by Lesley-Anne Longo
Published at 2020-06-10
At TEC, we work with our clients to organize, edit, and lay out their documents – which are short publications like information guides, professional CVs, and resource/information booklets. But how exactly does that work? How can we translate their idea of what they want into something that we can understand and thus recreate? Well, we have a system that helps us do that.
We recently worked with a client who hired us to have a guide she created on model mentoring (she owns her own model representation agency) edited and formatted for a more put-together feel. The editing was fairly straightforward – clients will usually tell us the specific concerns they have with their document, anything from just cleaning up the grammar to helping with sentence flow, to working with the larger structure of the document. We take those specific concerns and keep them front of mind while we edit the document, making sure the issues are addressed and corrected.
The client’s guide needed some cleaning up to help improve clarity and flow throughout the document (no larger changes to the overall structure were necessary), which we easily completed, and light copy editing for grammar and spelling. The client was happy with the edits and so we looked ahead to the next step: formatting her guide.
To help make sure we understand what our clients are looking for in terms of the formatting of their documents, we’ve implemented a checklist system that helps illustrate exactly what our plans are for the document. This way, it’s easier for clients to see all the steps of what we’re going to do, and they can voice any concerns or questions they might have.
In the checklist, we have a “To Do” section at the top, listing out each of our tasks. For the model mentoring project, this section included the following steps:
1. Revise headings so the levels are clear and well-delineated
2. Edit footers to show the correct page number
3. Edit table of contents so it functions
We also included a step of switching out an image she had included (that had a watermark and required payment to use) for a stock photo that was free to use, and we sourced a few options for her to choose from based on the specifications she gave us.
To ensure the “look” of the document is what the client wants, we create a working checklist that lists what typefaces and font sizes we plan to use so the client can see the selection on the page and switch anything they want as necessary. We list the typeface and size of the running text, as well as each level of heading.
In the model mentoring guide, I included a mock-up to show the client what different sized headings would look like, so she could more easily envision the final product and make an informed decision.
Creating visual opportunities to help the client choose what they like is easier than trying to deal in the abstract – people know what they like when they see it! We provide options so our clients can point and say, “Yes, this one!”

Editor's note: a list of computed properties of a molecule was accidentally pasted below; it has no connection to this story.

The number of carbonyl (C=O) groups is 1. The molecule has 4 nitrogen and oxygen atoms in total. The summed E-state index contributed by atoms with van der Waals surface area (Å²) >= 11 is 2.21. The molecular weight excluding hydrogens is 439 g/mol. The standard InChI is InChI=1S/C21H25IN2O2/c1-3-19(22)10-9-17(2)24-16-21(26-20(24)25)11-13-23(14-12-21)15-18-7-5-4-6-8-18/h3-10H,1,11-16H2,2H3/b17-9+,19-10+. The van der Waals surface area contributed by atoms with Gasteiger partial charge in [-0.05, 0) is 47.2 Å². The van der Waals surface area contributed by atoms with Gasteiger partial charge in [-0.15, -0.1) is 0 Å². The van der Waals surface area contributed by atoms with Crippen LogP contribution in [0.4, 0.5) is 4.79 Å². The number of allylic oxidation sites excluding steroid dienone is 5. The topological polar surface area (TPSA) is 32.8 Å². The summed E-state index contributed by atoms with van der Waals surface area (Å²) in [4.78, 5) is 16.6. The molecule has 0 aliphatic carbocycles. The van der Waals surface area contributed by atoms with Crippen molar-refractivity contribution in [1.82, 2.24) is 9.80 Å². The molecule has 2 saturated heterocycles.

Plus, even if the client doesn’t like all of the options we’ve picked out, it creates a great jumping off point for discussing what elements they do like so we can explore further and come back with alternatives. In the model mentoring case, the client agreed to everything on the checklist and made her selection of font sizes for the headings and text as necessary.
Once we had the base plan cleared with our model mentoring client, we began the formatting of the document. When we had a few pages ready, we sent them to her for her review. Typically the pages we send include some of the heading styles, part of a complete table of contents, and a good amount of running text. This step is helpful because it gives the client a good sense of how the document will look, and if the client wants to make changes to the design, now is the time to do it! It would be less efficient and more time-consuming if we completed the whole document, and then after seeing it, the client decided they wanted to make some major changes.
The model mentoring client really liked the direction of the sample pages, and so we moved ahead with the rest of the document. The end result was a clean and well-balanced guide that was easy to read and easy to navigate.
Every project is different, of course, but we have found that it helps tremendously to implement a system that allows the client to become part of the process, especially those that involve formatting, when the client usually has some kind of vision of how they want the finished document to look. We show, rather than tell, whenever we can. In the case of the model mentoring client, she loved the finished guide and was pleased with the process.
We want our clients to feel involved in the project, and ensure that they are informed about what is going on at each step. Our tailored approach to editing and formatting accomplishes that well!
Do you have a document that you need edited and formatted? Please get in touch with any questions you might have! You can reach us by emailing firstname.lastname@example.org.